Goods imported from Hong Kong must be marked “Made in China” to be sold in the United States as part of Washington’s punitive response to a sweeping clampdown on the city, US customs authorities were set to announce Tuesday.
Last month, President Donald Trump retaliated against Beijing’s imposition of a tough new security law in Hong Kong by removing trading privileges for the financial hub, which in 2018 sold goods worth $6.3 billion to the United States.
Among the biggest categories of these imports were electrical machinery, precious metals and stones, and plastics.
“With respect to imported goods produced in Hong Kong, such goods may no longer be marked to indicate ‘Hong Kong’ as their origin, but must be marked to indicate ‘China,'” said a draft document from US Customs and Border Protection.
It comes at a time of rapidly deteriorating relations between China and the US, though fears the world’s two biggest economies could renew their damaging trade war were tempered by weekend talks to renew a January tariffs pact.
Until recently, Washington had treated imports from Hong Kong differently from goods from the rest of China, in recognition of the city’s semi-autonomous status.
However after Beijing imposed the security law in June to quell last year’s huge and often violent pro-democracy protests, Mr Trump vowed that this would change.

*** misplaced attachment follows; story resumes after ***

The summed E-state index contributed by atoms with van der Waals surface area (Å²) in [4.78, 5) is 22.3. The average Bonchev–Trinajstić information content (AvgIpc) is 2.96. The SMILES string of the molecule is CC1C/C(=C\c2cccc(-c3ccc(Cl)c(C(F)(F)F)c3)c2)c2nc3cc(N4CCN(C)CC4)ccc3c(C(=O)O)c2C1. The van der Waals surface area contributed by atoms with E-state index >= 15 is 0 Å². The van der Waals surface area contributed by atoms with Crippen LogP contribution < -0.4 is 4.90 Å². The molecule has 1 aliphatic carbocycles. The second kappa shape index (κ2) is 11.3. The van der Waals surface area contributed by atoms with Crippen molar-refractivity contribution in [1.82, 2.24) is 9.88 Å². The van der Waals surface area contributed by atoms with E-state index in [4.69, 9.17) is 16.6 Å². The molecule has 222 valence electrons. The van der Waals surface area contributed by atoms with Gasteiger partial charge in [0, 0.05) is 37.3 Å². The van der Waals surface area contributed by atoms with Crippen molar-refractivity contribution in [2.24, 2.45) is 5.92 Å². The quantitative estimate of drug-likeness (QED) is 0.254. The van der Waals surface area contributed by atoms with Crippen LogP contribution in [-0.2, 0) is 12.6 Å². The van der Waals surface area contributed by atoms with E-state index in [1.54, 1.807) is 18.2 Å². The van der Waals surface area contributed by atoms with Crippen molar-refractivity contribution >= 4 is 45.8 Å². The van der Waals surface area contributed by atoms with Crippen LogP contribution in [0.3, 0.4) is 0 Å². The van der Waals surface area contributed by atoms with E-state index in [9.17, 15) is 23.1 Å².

The customs document said the move was in accordance with an executive order made by Mr Trump last month “due to the determination that Hong Kong is no longer sufficiently autonomous to justify differential treatment in relation to China”.
A 45-day grace period would be granted to importers following the announcement to allow them time to ensure no goods were marked “Made in Hong Kong”, it added.
Mr Trump’s order, signed on July 14, also ends preferential treatment for Hong Kong passports, revokes license exceptions for certain exports, suspends Washington’s extradition agreement with the city and stops any joint police training.
The United States last week imposed sanctions on a group of Chinese and Hong Kong officials, including city leader Carrie Lam, in response to the crackdown.
China condemned the sanctions as “barbarous” and imposed retaliatory sanctions on some senior American politicians and leading human rights campaigners.